Computed Tomography Versus Acute Physiology and Chronic Health Evaluation II Score in Predicting Severity of Acute Pancreatitis

Computed Tomography Department, Konstantopoulio Agia Olga Hospital, Athens, Greece.
Pancreas (Impact Factor: 2.96). 11/2007; 35(3):238-42. DOI: 10.1097/MPA.0b013e3180619662
Source: PubMed


The aim of the study was to compare Acute Physiology and Chronic Health Evaluation II score and C-reactive protein as a clinical index and computed tomography-based severity index (CTSI) in predicting the course of acute pancreatitis.
One hundred forty-eight patients with acute pancreatitis were enrolled in the study during a 2-year period. All data concerning etiology, Atlanta classification, CT findings, Acute Physiology and Chronic Health Evaluation score, C-reactive protein levels, stay in the intensive care unit, length of hospital stay, treatment, complications, and deaths were analyzed with Mann-Whitney U, Wilcoxon, Pearson, and Spearman statistical tests. The CT was performed on a spiral unit after intravenous administration of contrast material. Images were graded according to the Balthazar-CTSI scoring system.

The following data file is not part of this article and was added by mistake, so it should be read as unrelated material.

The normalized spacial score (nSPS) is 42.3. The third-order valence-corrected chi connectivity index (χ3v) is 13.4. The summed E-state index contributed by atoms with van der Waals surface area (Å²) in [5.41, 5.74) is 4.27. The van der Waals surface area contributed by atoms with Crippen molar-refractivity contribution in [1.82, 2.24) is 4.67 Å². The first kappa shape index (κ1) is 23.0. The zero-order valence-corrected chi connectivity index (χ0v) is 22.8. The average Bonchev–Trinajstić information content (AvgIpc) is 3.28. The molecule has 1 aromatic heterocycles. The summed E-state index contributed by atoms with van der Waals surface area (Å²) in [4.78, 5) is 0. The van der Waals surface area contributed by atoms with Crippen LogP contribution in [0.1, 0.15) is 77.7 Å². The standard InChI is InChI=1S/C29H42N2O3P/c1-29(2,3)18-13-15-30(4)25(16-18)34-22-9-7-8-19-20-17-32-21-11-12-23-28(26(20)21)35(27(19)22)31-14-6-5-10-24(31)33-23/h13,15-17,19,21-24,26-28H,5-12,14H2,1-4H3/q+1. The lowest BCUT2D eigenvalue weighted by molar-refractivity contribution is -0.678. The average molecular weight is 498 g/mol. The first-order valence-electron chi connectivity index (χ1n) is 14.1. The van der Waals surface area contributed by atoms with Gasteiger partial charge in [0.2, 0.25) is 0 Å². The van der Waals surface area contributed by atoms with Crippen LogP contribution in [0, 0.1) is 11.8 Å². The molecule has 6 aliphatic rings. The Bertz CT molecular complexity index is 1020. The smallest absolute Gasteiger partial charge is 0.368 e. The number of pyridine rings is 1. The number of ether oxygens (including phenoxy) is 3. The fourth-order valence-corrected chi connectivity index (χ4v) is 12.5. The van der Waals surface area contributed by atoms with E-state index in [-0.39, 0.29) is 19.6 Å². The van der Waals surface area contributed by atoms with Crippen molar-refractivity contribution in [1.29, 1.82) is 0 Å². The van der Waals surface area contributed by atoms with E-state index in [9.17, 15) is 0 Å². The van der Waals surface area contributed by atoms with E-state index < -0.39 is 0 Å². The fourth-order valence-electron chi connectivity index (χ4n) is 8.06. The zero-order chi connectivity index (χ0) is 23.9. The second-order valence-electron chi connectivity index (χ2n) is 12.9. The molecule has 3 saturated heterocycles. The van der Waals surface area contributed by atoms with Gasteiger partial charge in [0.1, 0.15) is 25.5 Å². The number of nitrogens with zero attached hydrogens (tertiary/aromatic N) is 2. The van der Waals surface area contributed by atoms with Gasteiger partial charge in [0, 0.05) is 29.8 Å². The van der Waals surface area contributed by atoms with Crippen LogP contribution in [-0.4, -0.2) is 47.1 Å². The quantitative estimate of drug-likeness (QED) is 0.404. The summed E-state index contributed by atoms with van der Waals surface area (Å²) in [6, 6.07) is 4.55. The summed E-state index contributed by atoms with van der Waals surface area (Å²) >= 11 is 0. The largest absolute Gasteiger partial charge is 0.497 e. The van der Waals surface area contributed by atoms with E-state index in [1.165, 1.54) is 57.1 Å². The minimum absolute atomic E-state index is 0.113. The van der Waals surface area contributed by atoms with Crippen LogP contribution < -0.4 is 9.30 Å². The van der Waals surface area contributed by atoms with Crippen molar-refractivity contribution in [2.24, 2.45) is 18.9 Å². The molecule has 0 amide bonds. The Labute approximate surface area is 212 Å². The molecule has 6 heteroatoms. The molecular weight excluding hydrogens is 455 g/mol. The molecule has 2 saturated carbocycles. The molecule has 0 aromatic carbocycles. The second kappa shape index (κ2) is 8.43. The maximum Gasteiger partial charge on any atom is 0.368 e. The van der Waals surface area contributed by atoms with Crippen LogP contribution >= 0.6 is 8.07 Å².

A very good correlation was noticed between Balthazar-CTSI scores and local complications, whereas no statistically significant correlation was found between CT scores and stay in the intensive care unit. Among survivors and nonsurvivors, there were no statistically significant differences as far as CT scores were concerned.
Although the extent of necrosis as defined on contrast-enhanced CT examinations is considered as a risk factor for a negative prognosis, our findings suggest that the initially documented disease severity according only to imaging parameters is not highly important for the final patient outcome.

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